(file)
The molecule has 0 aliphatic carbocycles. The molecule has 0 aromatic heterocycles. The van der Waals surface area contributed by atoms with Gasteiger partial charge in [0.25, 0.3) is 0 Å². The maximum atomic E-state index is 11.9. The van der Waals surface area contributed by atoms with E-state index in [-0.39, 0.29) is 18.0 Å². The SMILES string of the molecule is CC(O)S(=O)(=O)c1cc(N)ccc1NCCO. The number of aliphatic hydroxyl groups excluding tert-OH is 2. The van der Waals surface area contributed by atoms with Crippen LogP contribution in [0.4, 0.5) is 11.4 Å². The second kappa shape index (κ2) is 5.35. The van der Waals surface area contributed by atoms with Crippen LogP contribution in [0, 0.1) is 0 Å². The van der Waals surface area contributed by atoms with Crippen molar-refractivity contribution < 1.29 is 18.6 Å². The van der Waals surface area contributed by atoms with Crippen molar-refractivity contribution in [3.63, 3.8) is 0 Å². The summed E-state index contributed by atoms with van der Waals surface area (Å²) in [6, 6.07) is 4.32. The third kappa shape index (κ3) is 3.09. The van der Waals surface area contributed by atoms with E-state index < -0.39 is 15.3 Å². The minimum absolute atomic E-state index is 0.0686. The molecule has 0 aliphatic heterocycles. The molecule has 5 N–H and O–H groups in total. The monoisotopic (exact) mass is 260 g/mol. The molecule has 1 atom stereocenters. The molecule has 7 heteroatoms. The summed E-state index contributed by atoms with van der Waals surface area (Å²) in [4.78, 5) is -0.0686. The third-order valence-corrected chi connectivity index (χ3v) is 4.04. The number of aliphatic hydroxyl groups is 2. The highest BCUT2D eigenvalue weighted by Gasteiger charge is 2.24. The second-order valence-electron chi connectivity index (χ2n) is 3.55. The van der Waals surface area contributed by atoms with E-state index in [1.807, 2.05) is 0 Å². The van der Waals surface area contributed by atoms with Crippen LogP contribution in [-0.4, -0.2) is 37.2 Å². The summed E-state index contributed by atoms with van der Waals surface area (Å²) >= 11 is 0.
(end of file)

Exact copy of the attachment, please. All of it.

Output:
The molecule has 0 aliphatic carbocycles. The molecule has 0 aromatic heterocycles. The van der Waals surface area contributed by atoms with Gasteiger partial charge in [0.25, 0.3) is 0 Å². The maximum atomic E-state index is 11.9. The van der Waals surface area contributed by atoms with E-state index in [-0.39, 0.29) is 18.0 Å². The SMILES string of the molecule is CC(O)S(=O)(=O)c1cc(N)ccc1NCCO. The number of aliphatic hydroxyl groups excluding tert-OH is 2. The van der Waals surface area contributed by atoms with Crippen LogP contribution in [0.4, 0.5) is 11.4 Å². The second kappa shape index (κ2) is 5.35. The van der Waals surface area contributed by atoms with Crippen LogP contribution in [0, 0.1) is 0 Å². The van der Waals surface area contributed by atoms with Crippen molar-refractivity contribution < 1.29 is 18.6 Å². The van der Waals surface area contributed by atoms with Crippen molar-refractivity contribution in [3.63, 3.8) is 0 Å². The summed E-state index contributed by atoms with van der Waals surface area (Å²) in [6, 6.07) is 4.32. The third kappa shape index (κ3) is 3.09. The van der Waals surface area contributed by atoms with E-state index < -0.39 is 15.3 Å². The minimum absolute atomic E-state index is 0.0686. The molecule has 0 aliphatic heterocycles. The molecule has 5 N–H and O–H groups in total. The monoisotopic (exact) mass is 260 g/mol. The molecule has 1 atom stereocenters. The molecule has 7 heteroatoms. The summed E-state index contributed by atoms with van der Waals surface area (Å²) in [4.78, 5) is -0.0686. The third-order valence-corrected chi connectivity index (χ3v) is 4.04. The number of aliphatic hydroxyl groups is 2. The highest BCUT2D eigenvalue weighted by Gasteiger charge is 2.24. The second-order valence-electron chi connectivity index (χ2n) is 3.55. The van der Waals surface area contributed by atoms with E-state index in [1.807, 2.05) is 0 Å². The van der Waals surface area contributed by atoms with Crippen LogP contribution in [-0.4, -0.2) is 37.2 Å². The summed E-state index contributed by atoms with van der Waals surface area (Å²) >= 11 is 0.